Brexit: Paris to overtake London 'within five to 10 years’, French government minister says

In January, Europlace, the French capital’s lobby group, forecast that Paris could lure as many as 20,000 workers from Britain’s finance industry because of the UK’s exit from the EU

Josie Cox
Business Editor
Wednesday 13 September 2017 13:46
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London has historically eclipsed Paris as a European centre for finance, but several banks have in recent months committed to expanding their workforce in the French capital
London has historically eclipsed Paris as a European centre for finance, but several banks have in recent months committed to expanding their workforce in the French capital

Paris will become a more prominent financial centre than London within five to 10 years because of Brexit, France’s junior economy minister has said.

Speaking in London on Wednesday, Benjamin Griveaux warned that a “no-deal” Brexit would have consequences for the whole of Europe but that the UK would be hit hardest.

Mr Griveaux is a close advisor to Emmanuel Macron and helped the President set up his En Marche political movement. During his visit to London to meet corporate executives, including some within the city’s massive financial services industry, he said that “if [Brexit] goes wrong, it will go wrong for everyone”.

London has historically eclipsed Paris as a European centre for finance, but several banks have in recent months committed to expanding their workforce in the French capital to ensure that they can keep servicing their clients seamlessly after Brexit.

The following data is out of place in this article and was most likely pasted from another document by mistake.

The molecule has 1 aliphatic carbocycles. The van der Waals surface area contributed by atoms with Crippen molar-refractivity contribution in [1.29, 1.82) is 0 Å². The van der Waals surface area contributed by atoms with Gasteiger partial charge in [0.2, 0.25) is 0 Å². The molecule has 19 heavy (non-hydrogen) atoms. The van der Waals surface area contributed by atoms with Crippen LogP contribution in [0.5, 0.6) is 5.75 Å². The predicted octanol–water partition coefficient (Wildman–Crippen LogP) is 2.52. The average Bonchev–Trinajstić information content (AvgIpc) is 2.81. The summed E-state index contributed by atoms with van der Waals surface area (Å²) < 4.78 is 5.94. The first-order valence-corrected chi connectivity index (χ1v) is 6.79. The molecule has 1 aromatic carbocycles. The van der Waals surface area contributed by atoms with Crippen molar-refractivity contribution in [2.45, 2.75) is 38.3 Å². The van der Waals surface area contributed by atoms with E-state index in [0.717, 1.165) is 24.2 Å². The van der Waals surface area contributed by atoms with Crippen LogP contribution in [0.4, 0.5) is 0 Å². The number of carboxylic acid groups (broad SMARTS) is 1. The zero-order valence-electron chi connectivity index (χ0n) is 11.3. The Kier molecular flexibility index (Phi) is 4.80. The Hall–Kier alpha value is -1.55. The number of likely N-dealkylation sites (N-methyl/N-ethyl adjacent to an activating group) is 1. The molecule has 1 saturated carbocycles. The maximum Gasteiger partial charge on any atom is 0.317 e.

Mr Griveaux on Wednesday predicted that “in five to 10 years, Paris will be the first financial place in continental Europe” even though “London will remain an important and major financial place”.

In January, Europlace, the French capital’s lobby group, forecast that Paris could lure as many as 20,000 workers from Britain’s finance industry because of the UK’s exit from the EU. The group at the time touted Paris as the top hub in continental Europe for interest-rate swaps trading. It also said that it boasted the region’s biggest bond market and second-largest pool of asset managers.

Frederic Oudea, the chief executive of Societe Generale, said in July that his bank could move up to 400 jobs from London to Paris, or up to a fifth of its UK workforce.

The French capital is vying with other European centres, including Frankfurt, Amsterdam, Dublin and Madrid, to attract major financial services firms looking to secure an EU base ahead of 2019.

Additional reporting by Reuters

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